Walking back to Brasov on the on Poiana Road. There is no snow for skiing down... Hopefully we will soon have more snow also on lower altitudes.

03 December 2017

What a difference few days make!

These two photos are taken in the same place, just few days apart. But the order might not be what you think...

On Tuesday this week I made my way across the forests on the hills above Brasov through knee deep fresh snow... The winter lasted two more days... Today I went again on the same route. After a few warm and rainy days there was hardly any snow patch left...

29 October 2017

Autumn Photos

The cold and windy weather of the last week stripped away the leaves from the trees. Winter is around the corner. Like every year, we had wonderful autumn colors in October. Some days I slowed down from my daily runs, took my better camera and made some photos of the beautiful nature. Here are some of the photos I took around Brasov during the month of October.

25 September 2017


Ro what? Rogaining?
What the heck is this??
I have never heard this word before!

This was my reaction when Nic, an old friend of mine told me that there is a new orienteering race format. Well, it is new in Romania, but quite old and popular in other countries.

So how does it work? Simple! Each team of 2 to 5 runners gets a detailed map (usually 1:25000) with control points, a time limit and after an hour and a half of studying the map and planning the route, off you go! Each control point is worth points. The more remote and more difficult to reach, the more valuable it is! The competitors decide for the best strategy to collect as many points as possible.

Saturday I competed in the first official Rogaining competition organised in Romania! Carpath Rogaining Trophy. It wasn't planned, but just three weeks before the competition my friend Nic broke his leg... He was already registered in the 8 hours race, and eager to participate, after winning a smaller scale demo competition earlier during the summer. So why not! Let's do it!

We had a bit of an unfair advantage as the competition area covered most of my usual running trails between Brasov and Postavarul Peak. However, most valuable checkpoints (9 points) were located in the thick and wild forests on the eastern side of Postavarul massif where I have never been before! So at least for half of the route it felt like on foreign lands...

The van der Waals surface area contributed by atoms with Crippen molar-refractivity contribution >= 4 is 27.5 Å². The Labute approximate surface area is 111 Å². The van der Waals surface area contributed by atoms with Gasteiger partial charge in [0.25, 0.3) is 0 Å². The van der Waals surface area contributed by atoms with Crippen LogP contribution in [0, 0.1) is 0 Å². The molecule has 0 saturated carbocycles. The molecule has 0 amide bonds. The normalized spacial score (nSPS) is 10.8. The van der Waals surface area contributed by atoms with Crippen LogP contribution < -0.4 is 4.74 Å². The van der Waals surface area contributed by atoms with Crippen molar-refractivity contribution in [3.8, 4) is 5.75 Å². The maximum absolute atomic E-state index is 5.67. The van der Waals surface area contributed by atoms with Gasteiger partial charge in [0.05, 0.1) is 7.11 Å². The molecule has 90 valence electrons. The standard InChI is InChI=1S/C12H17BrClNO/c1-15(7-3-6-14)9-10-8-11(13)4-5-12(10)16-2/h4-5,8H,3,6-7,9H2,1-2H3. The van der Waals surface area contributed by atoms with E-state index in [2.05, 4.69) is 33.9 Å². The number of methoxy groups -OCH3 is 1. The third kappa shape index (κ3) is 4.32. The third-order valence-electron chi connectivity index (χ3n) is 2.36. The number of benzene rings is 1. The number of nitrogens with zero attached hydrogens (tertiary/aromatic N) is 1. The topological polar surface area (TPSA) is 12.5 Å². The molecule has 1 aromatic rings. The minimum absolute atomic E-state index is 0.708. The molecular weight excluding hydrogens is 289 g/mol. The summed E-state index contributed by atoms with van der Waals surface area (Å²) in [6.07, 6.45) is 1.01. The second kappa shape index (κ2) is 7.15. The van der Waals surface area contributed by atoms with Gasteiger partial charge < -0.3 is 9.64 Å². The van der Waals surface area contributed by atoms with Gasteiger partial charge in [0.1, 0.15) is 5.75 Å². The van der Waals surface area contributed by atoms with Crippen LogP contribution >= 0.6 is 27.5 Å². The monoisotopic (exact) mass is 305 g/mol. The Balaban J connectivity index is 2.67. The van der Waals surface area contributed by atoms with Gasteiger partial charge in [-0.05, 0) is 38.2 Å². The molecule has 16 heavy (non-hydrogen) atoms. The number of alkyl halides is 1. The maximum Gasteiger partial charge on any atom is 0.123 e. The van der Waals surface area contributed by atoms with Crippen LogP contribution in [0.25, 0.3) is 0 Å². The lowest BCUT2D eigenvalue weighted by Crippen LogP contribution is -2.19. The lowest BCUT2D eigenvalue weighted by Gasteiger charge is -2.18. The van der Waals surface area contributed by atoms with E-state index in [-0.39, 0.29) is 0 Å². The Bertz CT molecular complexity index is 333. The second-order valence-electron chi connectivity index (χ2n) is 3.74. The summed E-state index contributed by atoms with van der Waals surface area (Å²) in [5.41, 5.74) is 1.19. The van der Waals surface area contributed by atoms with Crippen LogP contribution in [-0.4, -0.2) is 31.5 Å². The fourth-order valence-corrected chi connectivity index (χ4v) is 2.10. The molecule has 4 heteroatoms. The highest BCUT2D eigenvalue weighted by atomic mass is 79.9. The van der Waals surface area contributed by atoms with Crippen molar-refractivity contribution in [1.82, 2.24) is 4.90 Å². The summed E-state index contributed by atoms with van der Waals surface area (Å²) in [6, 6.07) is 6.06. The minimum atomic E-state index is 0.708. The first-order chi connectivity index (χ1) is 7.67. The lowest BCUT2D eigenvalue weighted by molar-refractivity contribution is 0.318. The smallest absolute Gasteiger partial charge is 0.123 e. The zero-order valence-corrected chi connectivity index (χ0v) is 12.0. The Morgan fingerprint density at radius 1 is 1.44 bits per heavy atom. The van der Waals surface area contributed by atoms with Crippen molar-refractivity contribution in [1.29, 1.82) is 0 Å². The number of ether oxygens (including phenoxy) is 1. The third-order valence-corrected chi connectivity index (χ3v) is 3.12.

There were only about 20 teams at the start, about 12 in our category: 8 hours men open. I hope that next edition there will be more teams. Even if this was the first edition, it was very well organised at a high standard! We had electronic sticks (SI-card) for quickly registering at the check points and they worked flawlessly. The map was of good quality, printed on a water resistant paper. There were 51 check points covering an area of about 90 square kilometers. The lowest ones were at about 650m altitude, the highest at 1500m. There were three points with water and food (bananas and energy bars). At the finish we had a pizza party... after 8 hours of running, the pizza and a big hot tea tasted soo goood!

Here is the map of the competition. Click on it for more details.

My team mate, Ion is a forest engineer. He has better skills than me at reading maps. On the other hand I knew the terrain better and I was moving a bit faster than him. Overall we complemented well each other and the teamwork went very well!

The weather was perfect for such a competition. Cool (10-15C), overcast and without wind. We had a few rain drops, but we were lucky. The proper rain started just 30 minutes after finish.

The start/finish area was in the ski resort of Poiana Brasov at about 1050m altitude.
Once we received the maps we immediately noticed that the east side of the map had the most valuable checkpoints. True that the terrain was more difficult and the distance between check-points greater, but we instantly knew we have to  start with the difficult part of the route and collect the fat points.
The initial planned route worked quite well. We planned a main route and decided later along the route which checkpoints we take and which we skip. We skipped just one 9-points post.